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An unnamed Navy official confirmed Saturday that eight additional sailors serving aboard the aircraft carrier docked in Guam have become infected again after recovering from COVID-19, The Associated Press reported. The Navy official was not authorized to speak publicly and requested anonymity.
In a statement Friday, the Navy had announced five had tested positive a second time.
All 13 sailors have again been removed from the ship and are in isolation at the U.S. Naval Base Guam, Politico reported.
Another sailor was removed from the ship after being diagnosed with tuberculosis, a bacterial infection that affects the lungs and involves similar symptoms to COVID-19, such as coughing, fever and difficulty breathing.
"This week, a small number of TR Sailors who previously tested COVID positive and met rigorous recovery criteria have retested positive," Navy spokesperson Cmdr. Myers Vasquez said in a statement, according to Politico. "These protocols resulted in a small number of close contacts who were also removed from the ship, quarantined and tested. The ship remains on the road to recovery and will prepare to get back underway once a critical mass of crew with the required expertise is onboard."
"In the course of the ship’s rigorous infection surveillance, a single active case of TB was identified and diagnosed," Vasquez said. "The individual has been removed from the ship, isolated, and will remain under the direct care of the naval health system until cleared by doctors."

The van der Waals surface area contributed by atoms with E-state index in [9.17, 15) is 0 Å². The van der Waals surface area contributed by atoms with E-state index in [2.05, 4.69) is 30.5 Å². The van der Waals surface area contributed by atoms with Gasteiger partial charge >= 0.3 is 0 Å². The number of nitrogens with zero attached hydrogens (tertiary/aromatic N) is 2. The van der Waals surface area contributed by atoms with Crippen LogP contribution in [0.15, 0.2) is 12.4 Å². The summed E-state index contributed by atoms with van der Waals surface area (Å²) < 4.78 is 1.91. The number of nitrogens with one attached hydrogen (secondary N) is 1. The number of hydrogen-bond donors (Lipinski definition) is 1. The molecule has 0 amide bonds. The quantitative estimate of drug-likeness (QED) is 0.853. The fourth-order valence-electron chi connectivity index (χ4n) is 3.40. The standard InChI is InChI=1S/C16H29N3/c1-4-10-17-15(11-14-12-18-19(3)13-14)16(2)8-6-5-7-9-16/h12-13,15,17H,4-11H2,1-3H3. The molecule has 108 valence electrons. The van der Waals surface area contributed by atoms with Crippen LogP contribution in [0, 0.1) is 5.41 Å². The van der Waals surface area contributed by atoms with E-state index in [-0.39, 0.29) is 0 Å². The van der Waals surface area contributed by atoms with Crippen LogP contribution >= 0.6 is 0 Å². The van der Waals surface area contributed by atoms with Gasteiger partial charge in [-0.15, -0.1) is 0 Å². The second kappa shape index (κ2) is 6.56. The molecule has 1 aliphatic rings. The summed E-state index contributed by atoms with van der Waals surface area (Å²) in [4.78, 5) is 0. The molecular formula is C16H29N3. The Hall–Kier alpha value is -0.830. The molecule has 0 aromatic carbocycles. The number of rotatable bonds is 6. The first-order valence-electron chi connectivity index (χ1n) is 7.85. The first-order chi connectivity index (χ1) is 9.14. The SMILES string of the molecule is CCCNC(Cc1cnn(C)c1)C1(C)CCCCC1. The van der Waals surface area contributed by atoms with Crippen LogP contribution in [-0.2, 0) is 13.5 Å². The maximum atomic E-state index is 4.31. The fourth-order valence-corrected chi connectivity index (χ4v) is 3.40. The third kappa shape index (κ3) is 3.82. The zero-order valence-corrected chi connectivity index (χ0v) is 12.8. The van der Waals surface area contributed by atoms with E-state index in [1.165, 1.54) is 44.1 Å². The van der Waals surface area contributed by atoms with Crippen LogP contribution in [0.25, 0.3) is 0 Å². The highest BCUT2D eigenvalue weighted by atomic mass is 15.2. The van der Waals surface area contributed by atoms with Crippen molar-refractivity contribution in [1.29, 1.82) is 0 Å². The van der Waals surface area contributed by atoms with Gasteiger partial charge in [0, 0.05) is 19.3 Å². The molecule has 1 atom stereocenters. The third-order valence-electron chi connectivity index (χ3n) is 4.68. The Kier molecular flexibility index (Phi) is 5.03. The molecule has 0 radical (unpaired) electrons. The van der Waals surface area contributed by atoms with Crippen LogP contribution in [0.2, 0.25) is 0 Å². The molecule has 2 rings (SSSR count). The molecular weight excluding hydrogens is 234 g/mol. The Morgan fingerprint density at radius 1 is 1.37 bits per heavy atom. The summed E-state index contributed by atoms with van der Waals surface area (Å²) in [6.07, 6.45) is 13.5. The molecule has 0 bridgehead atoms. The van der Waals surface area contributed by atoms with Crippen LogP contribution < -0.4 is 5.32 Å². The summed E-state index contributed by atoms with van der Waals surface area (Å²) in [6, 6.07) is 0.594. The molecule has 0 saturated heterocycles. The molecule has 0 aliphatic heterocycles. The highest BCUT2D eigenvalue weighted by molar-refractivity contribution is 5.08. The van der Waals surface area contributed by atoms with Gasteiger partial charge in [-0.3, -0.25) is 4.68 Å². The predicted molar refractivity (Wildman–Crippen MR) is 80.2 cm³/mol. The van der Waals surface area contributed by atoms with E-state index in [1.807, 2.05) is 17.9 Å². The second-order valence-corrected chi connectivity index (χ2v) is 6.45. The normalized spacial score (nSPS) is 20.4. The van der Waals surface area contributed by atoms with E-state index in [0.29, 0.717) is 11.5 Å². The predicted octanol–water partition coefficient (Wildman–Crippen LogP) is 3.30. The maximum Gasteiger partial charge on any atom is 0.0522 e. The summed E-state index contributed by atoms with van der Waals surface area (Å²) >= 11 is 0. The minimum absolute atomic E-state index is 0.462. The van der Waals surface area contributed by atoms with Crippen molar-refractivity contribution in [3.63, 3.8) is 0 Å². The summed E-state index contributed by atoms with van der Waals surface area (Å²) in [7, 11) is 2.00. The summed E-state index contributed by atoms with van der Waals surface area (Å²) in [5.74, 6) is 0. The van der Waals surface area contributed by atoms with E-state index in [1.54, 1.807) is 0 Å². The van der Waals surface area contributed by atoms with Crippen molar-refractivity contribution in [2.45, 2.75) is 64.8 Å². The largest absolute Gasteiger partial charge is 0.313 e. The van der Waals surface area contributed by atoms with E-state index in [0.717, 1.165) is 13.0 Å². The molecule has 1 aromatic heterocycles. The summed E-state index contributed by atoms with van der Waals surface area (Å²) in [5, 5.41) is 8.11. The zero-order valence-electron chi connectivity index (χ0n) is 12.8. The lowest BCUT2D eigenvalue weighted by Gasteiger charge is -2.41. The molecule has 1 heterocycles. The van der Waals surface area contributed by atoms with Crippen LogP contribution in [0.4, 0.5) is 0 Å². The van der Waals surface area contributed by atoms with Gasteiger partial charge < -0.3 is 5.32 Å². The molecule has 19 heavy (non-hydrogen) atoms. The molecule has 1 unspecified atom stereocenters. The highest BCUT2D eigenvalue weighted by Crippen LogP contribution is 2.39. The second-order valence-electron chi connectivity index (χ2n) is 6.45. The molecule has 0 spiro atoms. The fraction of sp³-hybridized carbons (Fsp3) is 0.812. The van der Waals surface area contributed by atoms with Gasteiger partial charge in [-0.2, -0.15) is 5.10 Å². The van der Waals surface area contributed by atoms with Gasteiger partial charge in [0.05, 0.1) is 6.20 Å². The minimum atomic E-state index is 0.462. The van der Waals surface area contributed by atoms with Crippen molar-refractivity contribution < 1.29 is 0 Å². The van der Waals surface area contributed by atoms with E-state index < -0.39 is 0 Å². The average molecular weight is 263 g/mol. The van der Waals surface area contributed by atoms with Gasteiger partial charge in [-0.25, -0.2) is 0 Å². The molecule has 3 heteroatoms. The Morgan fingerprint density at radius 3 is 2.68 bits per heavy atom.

An estimated 1.5 million people died from tuberculosis last year worldwide – more than any other infectious disease. Tuberculosis is considered rare in the United States.
Before being allowed to return to the ship, all sailors who had previously tested positive for COVID-19 underwent at least two weeks of isolation and had to test negative twice in a row, with the tests separated by at least a day or two.
After an outbreak was discovered aboard the Roosevelt in March, the ship was forced to dock in Guam and some 4,000 of the 4,800- member crew were sent ashore for either quarantine or isolation.
Hundreds of sailors began returning to the ship in coordinated waves earlier this month to prepare to set sail again. That process has been slowed due to the discovery of new cases, which has raised questions about the reintegration of previously infected troops into the ranks.
The crew members who became infected a second time “developed influenza-like illness symptoms and did the right thing reporting to medical for evaluation,” the Navy said in a statement. As of Thursday, more than 2,900 sailors had returned to the ship. More than 1,000 crew members who had tested positive for the coronavirus have since recovered.
The accuracy of testing itself has also been called into question. Sailors were tested for the virus using nasal swabs. In some cases, an infection can be at such a low level that it is not detected by the test, which could mean no relapses occurred, and those cleared for the virus really had levels too low for detection.
The Roosevelt made headlines when the ship's captain was relieved of command. Brett Crozier was accused of going "outside the chain of command" and leaking a letter to the media in which he raised concerns about more than 200 sailors on the ship who had tested positive for COVID-19.
The ship pulled into Guam on March 27, 10 days early for its scheduled maintenance stop due to the outbreak aboard.
The Navy has identified one Roosevelt crew member who died in mid-April after becoming infected with the coronavirus. Chief Petty Officer Charles Robert Thacker Jr., 41, of Fort Smith, Ark., died April 13 at U.S. Naval Hospital Guam.
By late April, the entire crew of the aircraft carrier had been tested for the coronavirus.
Fox News' Lucas Tomlinson, Nick Givas and The Associated Press contributed to this report.